The ethics and social consequences of AI and caring robots. Learning trust, empathy and accountability
Our fascination with robots is old. So are our misgivings. Science fiction has warned us of the day they will take over for more than a century. Social theorists have long been predicting the consequences of robots’ entrance into the workplace. Luddites have been warning of their impact on our lives and our relationships. And more nuanced examinations have probed the way we think of ourselves when we think of (and with) them. Yet, for many of us, robots in that stereotypical, personified form, as a unit we interact/intra-act with on an emotional level, have stayed in the realm of science fiction. We may have a robotic vacuum cleaner at home. We may have even given that vacuum cleaner a name. But an autonomous housekeeper robot who is part of the family (à la Rosie the robot maid in The Jetsons)? Not yet.
This is about to change. Robots are starting to enter our daily life. We and our children are going to be expected to interact with robots as they perform different kinds of care for and with us at different life stages. What will that do to how we – and how the robots – think of care? And how are we going to produce accountability, trust and empathy in the relational intra-actions we have, together?
Questions like these about the ethical, economic, social, legal and labour market aspects that may be entailed by the ongoing technological shift in society are at the heart of the WASP-HS programme.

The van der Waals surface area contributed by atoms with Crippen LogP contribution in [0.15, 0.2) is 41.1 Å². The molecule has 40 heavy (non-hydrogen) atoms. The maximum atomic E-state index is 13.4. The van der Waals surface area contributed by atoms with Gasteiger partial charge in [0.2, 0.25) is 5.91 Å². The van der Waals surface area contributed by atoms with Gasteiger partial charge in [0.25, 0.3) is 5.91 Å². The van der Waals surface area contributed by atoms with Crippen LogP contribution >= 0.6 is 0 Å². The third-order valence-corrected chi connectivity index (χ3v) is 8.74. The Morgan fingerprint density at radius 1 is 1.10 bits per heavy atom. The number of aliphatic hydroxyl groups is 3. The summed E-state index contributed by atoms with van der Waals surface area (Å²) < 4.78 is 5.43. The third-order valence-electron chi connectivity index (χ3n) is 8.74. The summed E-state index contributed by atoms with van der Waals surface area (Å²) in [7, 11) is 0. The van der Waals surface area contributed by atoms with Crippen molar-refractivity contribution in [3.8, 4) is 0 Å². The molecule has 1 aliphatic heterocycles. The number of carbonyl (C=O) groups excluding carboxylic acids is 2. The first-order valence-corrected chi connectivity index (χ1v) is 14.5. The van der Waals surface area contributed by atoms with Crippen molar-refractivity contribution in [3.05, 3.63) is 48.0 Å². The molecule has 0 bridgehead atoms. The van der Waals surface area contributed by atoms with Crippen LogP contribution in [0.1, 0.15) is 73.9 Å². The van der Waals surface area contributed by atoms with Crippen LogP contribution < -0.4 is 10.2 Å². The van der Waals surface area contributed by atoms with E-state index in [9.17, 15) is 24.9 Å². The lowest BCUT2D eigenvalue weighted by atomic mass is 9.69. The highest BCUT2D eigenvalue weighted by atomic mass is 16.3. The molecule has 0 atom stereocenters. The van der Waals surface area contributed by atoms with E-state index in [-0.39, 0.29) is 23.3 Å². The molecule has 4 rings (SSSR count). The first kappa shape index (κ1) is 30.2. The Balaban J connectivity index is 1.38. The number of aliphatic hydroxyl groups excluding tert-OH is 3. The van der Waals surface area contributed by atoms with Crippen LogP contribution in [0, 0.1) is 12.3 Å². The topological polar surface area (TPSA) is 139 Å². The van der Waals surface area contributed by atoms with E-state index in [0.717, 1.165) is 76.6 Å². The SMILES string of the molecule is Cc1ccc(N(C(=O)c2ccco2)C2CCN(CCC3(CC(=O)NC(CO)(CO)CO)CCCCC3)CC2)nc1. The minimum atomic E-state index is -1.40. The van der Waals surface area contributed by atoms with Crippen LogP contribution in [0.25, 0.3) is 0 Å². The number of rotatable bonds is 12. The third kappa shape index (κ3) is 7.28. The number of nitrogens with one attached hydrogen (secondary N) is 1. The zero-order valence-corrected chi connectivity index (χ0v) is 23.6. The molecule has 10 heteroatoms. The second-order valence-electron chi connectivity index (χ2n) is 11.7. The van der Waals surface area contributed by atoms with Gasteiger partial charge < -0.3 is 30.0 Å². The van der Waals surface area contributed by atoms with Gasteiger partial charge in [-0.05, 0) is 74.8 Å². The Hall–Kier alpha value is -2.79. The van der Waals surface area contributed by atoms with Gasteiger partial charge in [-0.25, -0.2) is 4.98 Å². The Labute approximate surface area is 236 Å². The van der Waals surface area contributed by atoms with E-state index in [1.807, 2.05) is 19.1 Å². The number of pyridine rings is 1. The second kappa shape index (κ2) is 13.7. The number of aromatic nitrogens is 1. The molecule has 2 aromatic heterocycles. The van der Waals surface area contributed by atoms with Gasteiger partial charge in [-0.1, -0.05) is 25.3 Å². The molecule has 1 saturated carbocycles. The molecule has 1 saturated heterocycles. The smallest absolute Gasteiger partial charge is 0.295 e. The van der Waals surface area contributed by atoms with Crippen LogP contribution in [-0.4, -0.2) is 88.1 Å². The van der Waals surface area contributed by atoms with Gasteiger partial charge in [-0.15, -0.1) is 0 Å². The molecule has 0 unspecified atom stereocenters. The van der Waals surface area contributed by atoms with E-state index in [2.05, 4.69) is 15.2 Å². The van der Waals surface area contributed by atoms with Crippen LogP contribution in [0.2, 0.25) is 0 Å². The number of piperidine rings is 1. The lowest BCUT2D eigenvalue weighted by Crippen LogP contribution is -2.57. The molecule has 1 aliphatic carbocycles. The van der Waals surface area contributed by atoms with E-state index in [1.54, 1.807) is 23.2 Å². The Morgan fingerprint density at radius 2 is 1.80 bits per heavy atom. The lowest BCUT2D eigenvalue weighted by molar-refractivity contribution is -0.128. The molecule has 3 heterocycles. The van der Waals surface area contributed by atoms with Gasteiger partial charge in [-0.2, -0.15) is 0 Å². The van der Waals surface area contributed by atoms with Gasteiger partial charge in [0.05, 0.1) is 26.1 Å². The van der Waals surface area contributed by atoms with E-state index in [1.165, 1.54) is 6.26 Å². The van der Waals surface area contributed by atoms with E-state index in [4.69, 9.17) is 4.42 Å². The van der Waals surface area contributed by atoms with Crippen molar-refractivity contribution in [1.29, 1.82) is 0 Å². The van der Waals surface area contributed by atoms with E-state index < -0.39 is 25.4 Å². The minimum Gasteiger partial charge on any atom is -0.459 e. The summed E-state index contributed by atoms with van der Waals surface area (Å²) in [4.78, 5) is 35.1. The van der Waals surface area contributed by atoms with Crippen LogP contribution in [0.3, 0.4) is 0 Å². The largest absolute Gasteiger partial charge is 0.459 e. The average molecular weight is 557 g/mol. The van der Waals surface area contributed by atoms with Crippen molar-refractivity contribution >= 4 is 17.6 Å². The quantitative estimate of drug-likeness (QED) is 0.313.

We are currently accepting applications to 3 fully funded, 4 year PhD positions associated with this research (deadline 30 January 2020):
Position 1: Designing care robots
What bodies are assumed in the design of companion robots, and how does the design of the robot affect its interactions with humans? This project focuses on how care and affect are materialised in the body of the companion robot, with particular critical attention to intersections of gender, ethnicity and ability. An additional area of inquiry could examine how the material design features of the robot’s body are mediated through affective programming software to produce a more intimate encounter.
Position 2: Learning data for companion robots
How can robots learn to care when collecting data on relevant humans may be limited for ethical reasons? Or if real data contain bias, on which data should you train your data? Generative machine learning techniques (such as generative adversarial networks (GANs)) offer a solution to problems with “real” data such as scarce availability, labour intensity of data labelling, data biases, or privacy intrusiveness. This project comprises a critical inquiry into the production/collection of data sets used to help companion robots learn, and particularly the possibility of using GANs to assist with this.
Position 3: The affective space between human and companion robots
Current advances in robotics often focuses on refining robots to learn about and respond better to humans. However, interacting well with a robot also requires significant learning on the part of the human participant. This project focuses on the affective space between human and robot, and the work that both participants must learn to do to create an emotional relation characterised by care and trust.
Interested? Please contact us with any questions Ericka Johnson and Katherine Harrison or apply here.